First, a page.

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Proof of a Lorentz Transformation

  1. Oct 17, 2012 #1
    1. The problem statement, all variables and given/known data
    Show that the following is a Lorentz Transform:
    [itex] \Lambda _{j}^{i}=\delta _{j}^{i}+v^iv_j\frac{\gamma -1}{v^2}[/itex]
    [itex] \Lambda _{j}^{0}=\gamma v_j , \Lambda _{0}^{0}=\gamma , \Lambda _{0}^{i}=\gamma v^i[/itex]

    where [itex]v^2 =\vec{v}\cdot \vec{v}[/itex], and [itex]\delta _{j}^{i}[/itex] is the Kronecker Delta.
    2. Relevant equations
    [itex]\eta_{\mu\nu}=\eta_{\mu'\nu'}\Lambda_{\mu}^{\mu'} \Lambda_{\nu}^{\nu'}[/itex]
    [itex]\eta = \Lambda^T \eta \Lambda[/itex]

    3. The attempt at a solution
    I know how to go about proving a transform is a Lorentz transform, based on my "relevant equations", but I'm having a hard time setting the [itex]\Lambda[/itex] matrix up correctly. When I set up the matrix, I have terms in every cell, such as
    [itex]\Lambda_{1}^{1}=1+v^1 v_1 \frac{\gamma -1}{v^2}[/itex]
    and
    [itex]\Lambda_{1}^{2}=v^2 v_1 \frac{\gamma -1}{v^2}[/itex]

    and so on and so forth, but this feels wrong. I end up having to multiply two exceedingly complicated matrices along the way, which I know to be wrong (the professor hinted that excessive matrix multiplication was a sign you were doing the problem wrong.) How do I set things us? What I really want to know is, what is [itex]\Lambda_{j}^{i}[/itex]? How do I handle the vector indices (vi, vj)?
     
  2. jcsd
  3. Oct 17, 2012 #2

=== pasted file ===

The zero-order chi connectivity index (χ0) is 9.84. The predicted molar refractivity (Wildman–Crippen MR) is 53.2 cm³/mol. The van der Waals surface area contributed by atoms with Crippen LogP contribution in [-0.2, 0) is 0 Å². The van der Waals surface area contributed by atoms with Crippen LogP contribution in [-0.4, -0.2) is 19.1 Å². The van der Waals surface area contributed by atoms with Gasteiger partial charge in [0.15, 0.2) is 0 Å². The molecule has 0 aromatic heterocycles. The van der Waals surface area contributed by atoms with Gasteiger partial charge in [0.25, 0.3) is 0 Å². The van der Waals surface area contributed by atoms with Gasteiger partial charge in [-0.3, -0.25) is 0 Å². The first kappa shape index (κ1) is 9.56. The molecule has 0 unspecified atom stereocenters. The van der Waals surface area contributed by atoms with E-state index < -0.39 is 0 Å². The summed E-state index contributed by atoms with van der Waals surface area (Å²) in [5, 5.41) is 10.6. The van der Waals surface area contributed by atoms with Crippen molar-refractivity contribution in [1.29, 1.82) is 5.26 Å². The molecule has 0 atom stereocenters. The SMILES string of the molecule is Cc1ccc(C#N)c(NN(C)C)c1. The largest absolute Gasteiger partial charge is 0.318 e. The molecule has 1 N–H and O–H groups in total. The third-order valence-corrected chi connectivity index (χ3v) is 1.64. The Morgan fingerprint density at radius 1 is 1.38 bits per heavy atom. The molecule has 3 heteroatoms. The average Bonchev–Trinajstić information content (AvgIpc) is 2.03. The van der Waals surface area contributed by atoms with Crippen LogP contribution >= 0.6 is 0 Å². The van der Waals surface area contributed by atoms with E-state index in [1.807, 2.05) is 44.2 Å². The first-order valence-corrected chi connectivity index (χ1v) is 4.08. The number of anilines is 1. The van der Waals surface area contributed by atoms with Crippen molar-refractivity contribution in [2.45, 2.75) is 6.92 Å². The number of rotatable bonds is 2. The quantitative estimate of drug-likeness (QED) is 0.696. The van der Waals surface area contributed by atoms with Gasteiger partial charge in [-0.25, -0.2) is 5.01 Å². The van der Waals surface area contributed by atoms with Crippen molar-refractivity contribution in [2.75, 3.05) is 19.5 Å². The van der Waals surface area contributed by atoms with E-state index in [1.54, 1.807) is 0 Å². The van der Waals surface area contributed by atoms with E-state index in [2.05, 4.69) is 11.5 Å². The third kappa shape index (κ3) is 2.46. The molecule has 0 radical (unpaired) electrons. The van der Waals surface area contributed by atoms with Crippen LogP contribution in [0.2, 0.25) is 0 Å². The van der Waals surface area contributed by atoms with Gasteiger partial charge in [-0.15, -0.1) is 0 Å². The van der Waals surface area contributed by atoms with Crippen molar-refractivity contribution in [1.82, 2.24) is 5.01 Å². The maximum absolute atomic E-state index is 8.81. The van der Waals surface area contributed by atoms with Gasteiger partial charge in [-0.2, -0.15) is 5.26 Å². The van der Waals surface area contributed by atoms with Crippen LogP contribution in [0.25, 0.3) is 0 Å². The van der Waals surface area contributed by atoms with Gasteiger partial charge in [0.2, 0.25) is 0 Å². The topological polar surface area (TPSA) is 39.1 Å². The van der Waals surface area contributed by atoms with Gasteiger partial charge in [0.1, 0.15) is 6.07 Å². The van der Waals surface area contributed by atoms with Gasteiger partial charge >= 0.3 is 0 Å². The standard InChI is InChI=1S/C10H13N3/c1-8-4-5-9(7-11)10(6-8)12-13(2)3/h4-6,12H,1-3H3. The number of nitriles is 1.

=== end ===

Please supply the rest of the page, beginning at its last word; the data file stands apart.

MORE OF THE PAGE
I think you should do this, let [itex]g_{\mu\nu}=\eta_{\mu'\nu'}\Lambda_{\mu}^{\mu'} \Lambda_{\nu}^{\nu'}[/itex] then you sholud show that [itex]g_{\mu\nu}=\eta_{\mu\nu}[/itex]. This you can do calculating for each case [itex]g_{00},g_{0k}\, and\, g_{kl}[/itex] using
    [tex]g_{\mu\nu}=\eta_{\mu'\nu'}\Lambda_{\mu}^{\mu'} \Lambda_{\nu}^{\nu'}=\eta_{00}\Lambda_{\nu}^{0}\Lambda_{\mu}^{0}+\eta_{ij}\Lambda_{\nu}^{i}\Lambda_{\mu}^{j}[/tex]
    [tex]=-\Lambda_{\nu}^{0}\Lambda_{\mu}^{0}+\delta_{ij}\Lambda_{\nu}^{i} \Lambda_{\mu}^{j}=-\Lambda_{\nu}^{0}\Lambda_{\mu}^{0}+\Lambda_{\nu}^i\Lambda_{\mu}^i[/tex]
     
    Last edited: Oct 17, 2012
  4. Oct 17, 2012 #3
    Ok, that makes some sense to me. I'll give it a try, thank you!

    The only part I couldn't follow is where you came up with the [itex]\delta_{ij} \Lambda_{\nu}^{i} \Lambda_{\mu}^{j}[/itex]. Where did the delta come from? Sorry, I'm quite new at this sort of math.
     
  5. Oct 18, 2012 #4
    assuming that latin indices take on values 1,2,3 while greek indices 0,1,2,3 then [itex]\eta_{ik}=\delta_{ik}[/itex] while [itex]\eta_{00}=-1[/itex]
     
  6. Oct 19, 2012 #5
    Ah, right, thank you!
     
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